In The Thick of Things

The Cleveland Browns have had little success in December over the last few years, but then again, they haven't had much to play for. That's not the case this season.

Cleveland is in the thick of the AFC playoff race, and with a string of games against lesser opponents beginning with Sunday's visit to Arizona, the Browns have their sights set on qualifying for the playoffs for the first time in five years.

Oddsmakers from Bodog have made Arizona -1 point spread favorites (View NFL Football odds) for Sunday’s game, the over/under has been set at 51 total points (Game Matchup). Current public betting information shows that 88% of bets for this game have been placed on Arizona -1 (View NFL Football bet percentages).

The Browns went 9-7 in 2002 and fell 36-33 at Pittsburgh in the wild-card round after holding a 12-point lead with just over 10 minutes remaining in the fourth quarter. They followed up that heartbreaking defeat with four straight losing seasons, including a 4-12 mark in 2006.

Cleveland's play in December had much to do with those disappointing finishes. The Browns have won one game in each of the last four Decembers, posting a 4-14 mark in the month over that span.

This season, though, their last five games are against opponents with a combined 19-36 record, the easiest remaining schedule of the 10 AFC clubs within one game of .500 or better.

At 7-4, Cleveland would be in the playoffs if the season ended today.

"We kind of control our own destiny," said linebacker Andra Davis, one of the few Browns still around from the 2002 playoff team. "I've been waiting a long time to say that."

The Browns hold the second and final wild-card spot behind 8-3 Jacksonville, and also trail the first-place Steelers by just one game in the AFC North. Pittsburgh, though, defeated Cleveland twice this season so the Browns may have a better chance of securing a wild-card berth than winning the division.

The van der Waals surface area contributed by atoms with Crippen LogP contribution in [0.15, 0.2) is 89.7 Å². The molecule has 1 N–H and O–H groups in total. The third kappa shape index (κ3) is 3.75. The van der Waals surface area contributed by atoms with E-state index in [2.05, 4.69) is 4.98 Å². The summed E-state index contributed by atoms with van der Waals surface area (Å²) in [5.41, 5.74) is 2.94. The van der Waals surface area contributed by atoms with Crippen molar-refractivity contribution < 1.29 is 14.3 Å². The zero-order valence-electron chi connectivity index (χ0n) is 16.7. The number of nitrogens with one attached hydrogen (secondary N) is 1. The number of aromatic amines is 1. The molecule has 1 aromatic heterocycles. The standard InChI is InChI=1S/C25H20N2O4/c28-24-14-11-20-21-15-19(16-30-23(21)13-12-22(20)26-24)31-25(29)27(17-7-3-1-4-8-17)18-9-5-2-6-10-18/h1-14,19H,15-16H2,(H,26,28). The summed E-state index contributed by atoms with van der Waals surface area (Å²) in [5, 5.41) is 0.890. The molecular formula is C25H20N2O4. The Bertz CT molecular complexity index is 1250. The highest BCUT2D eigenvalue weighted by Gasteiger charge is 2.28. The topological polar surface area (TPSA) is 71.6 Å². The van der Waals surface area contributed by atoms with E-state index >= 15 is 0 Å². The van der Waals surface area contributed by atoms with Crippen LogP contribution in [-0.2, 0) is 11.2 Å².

Cleveland, however, isn't looking that far ahead.

"It's now a five-game season," running back Jamal Lewis said. "The next one is the biggest one for us. As I've learned in this league, everything will play out."

Lewis had a big game for Cleveland last weekend, rushing for 134 yards and a touchdown on a season-high 29 carries in a 27-17 win over Houston - the Browns' fifth victory in six games.

He has 226 yards in his last two games after running for 264 in his previous six.

"It's my time of year," said Lewis, who has rushed for 741 yards and eight TDs in 10 games. "It's time to run the football. ... Right now, I'm feeling it. I'm in a little groove."

So is tight end Kellen Winslow, who has 31 receptions for 342 yards and two touchdowns over the last four games. Wide receiver Braylon Edwards has also played well lately, catching seven TDs in the past six contests.

"We're a team," Lewis said. "If you look back at all the championship teams, they were all teams - one unit. You didn't have individuals. There are no individuals on this team.

"We want a balanced attack. If one isn't working, the other one will."

Cleveland improved to 5-1 at home last week and will now look to even its road record with a matchup against Arizona (5-6), which is coming off a terrible home loss.

The Cardinals fell 37-31 in overtime Sunday to San Francisco, which entered on an eight-game losing streak.

Arizona managed to send the game to overtime on Neil Rackers' 19-yard field goal at the end of regulation, but he missed a 32-yard attempt in the extra period and the 49ers won when they recovered a fumble by Cardinals quarterback Kurt Warner in the end zone.

The Cardinals fell two games behind first-place Seattle in the NFC West and remained one behind Detroit for the final wild-card berth. Arizona hasn't made the playoffs since 1998.

"We're still in the race," first-year Cardinals coach Ken Whisenhunt said. "Realistically we're not where we want to be, and it's a tough road. The biggest thing that we approach with this team is we're doing things the right way. If we play better, if we don't have as many mistakes, we win that football game."

Warner, already playing with a torn ligament in his non-throwing elbow, injured his ribs in the third quarter. An X-ray on Monday didn't show anything definitive.

"They say the treatment's the same whether it's cartilage, a bruise or a break," said Warner, who threw for a career-high 484 yards with two TDs and two interceptions. "It's kind of a pain thing at this point, and we'll go through the week and see how we handle it."

Arizona's remaining five opponents have a combined 24-31 record.

"No matter how you feel," receiver Anquan Boldin said, "the last five games are going to be played. So guys have got to make up in their minds whether they want to get it done or not."

Arizona lost its third defensive starter in the past three weeks Wednesday, as Pro Bowl safety Adrian Wilson will undergo season-ending surgery on his injured right heel.

The Cardinals placed cornerback Eric Green on injured reserve Tuesday with a groin tear, and defensive end Bertrand Berry was lost for the year after suffering a torn left triceps against Detroit on Nov. 11.

Cleveland hasn't visited Arizona since a 29-21 loss on Oct. 8, 2000. The Browns won 44-6 in the teams' last meeting Nov. 16, 2003.

By: Staff Writers - Email Us

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